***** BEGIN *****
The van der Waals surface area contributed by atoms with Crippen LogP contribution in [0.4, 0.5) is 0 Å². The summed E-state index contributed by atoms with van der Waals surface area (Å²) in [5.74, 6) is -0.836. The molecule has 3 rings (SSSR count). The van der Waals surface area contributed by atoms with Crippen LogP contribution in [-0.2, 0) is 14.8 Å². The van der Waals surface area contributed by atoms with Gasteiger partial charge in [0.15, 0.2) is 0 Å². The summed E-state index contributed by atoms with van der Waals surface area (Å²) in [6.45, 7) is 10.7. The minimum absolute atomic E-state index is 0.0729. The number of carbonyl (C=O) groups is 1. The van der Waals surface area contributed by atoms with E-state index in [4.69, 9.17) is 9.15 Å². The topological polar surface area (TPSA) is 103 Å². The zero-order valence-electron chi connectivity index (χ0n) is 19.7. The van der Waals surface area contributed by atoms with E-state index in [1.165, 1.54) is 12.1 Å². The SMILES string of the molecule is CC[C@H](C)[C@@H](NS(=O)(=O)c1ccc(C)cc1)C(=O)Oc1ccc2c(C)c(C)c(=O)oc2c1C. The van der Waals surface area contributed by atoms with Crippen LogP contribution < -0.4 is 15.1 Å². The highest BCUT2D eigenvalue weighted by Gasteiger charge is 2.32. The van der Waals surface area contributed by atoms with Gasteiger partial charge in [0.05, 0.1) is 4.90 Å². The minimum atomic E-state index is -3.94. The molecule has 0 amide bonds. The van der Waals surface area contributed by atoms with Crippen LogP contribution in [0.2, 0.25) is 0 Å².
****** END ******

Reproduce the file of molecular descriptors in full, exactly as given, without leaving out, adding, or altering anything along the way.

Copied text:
The van der Waals surface area contributed by atoms with Crippen LogP contribution in [0.4, 0.5) is 0 Å². The summed E-state index contributed by atoms with van der Waals surface area (Å²) in [5.74, 6) is -0.836. The molecule has 3 rings (SSSR count). The van der Waals surface area contributed by atoms with Crippen LogP contribution in [-0.2, 0) is 14.8 Å². The van der Waals surface area contributed by atoms with Gasteiger partial charge in [0.15, 0.2) is 0 Å². The summed E-state index contributed by atoms with van der Waals surface area (Å²) in [6.45, 7) is 10.7. The minimum absolute atomic E-state index is 0.0729. The number of carbonyl (C=O) groups is 1. The van der Waals surface area contributed by atoms with E-state index in [4.69, 9.17) is 9.15 Å². The topological polar surface area (TPSA) is 103 Å². The zero-order valence-electron chi connectivity index (χ0n) is 19.7. The van der Waals surface area contributed by atoms with E-state index in [1.165, 1.54) is 12.1 Å². The SMILES string of the molecule is CC[C@H](C)[C@@H](NS(=O)(=O)c1ccc(C)cc1)C(=O)Oc1ccc2c(C)c(C)c(=O)oc2c1C. The van der Waals surface area contributed by atoms with Crippen LogP contribution < -0.4 is 15.1 Å². The highest BCUT2D eigenvalue weighted by Gasteiger charge is 2.32. The van der Waals surface area contributed by atoms with Gasteiger partial charge in [0.05, 0.1) is 4.90 Å². The minimum atomic E-state index is -3.94. The molecule has 0 amide bonds. The van der Waals surface area contributed by atoms with Crippen LogP contribution in [0.2, 0.25) is 0 Å².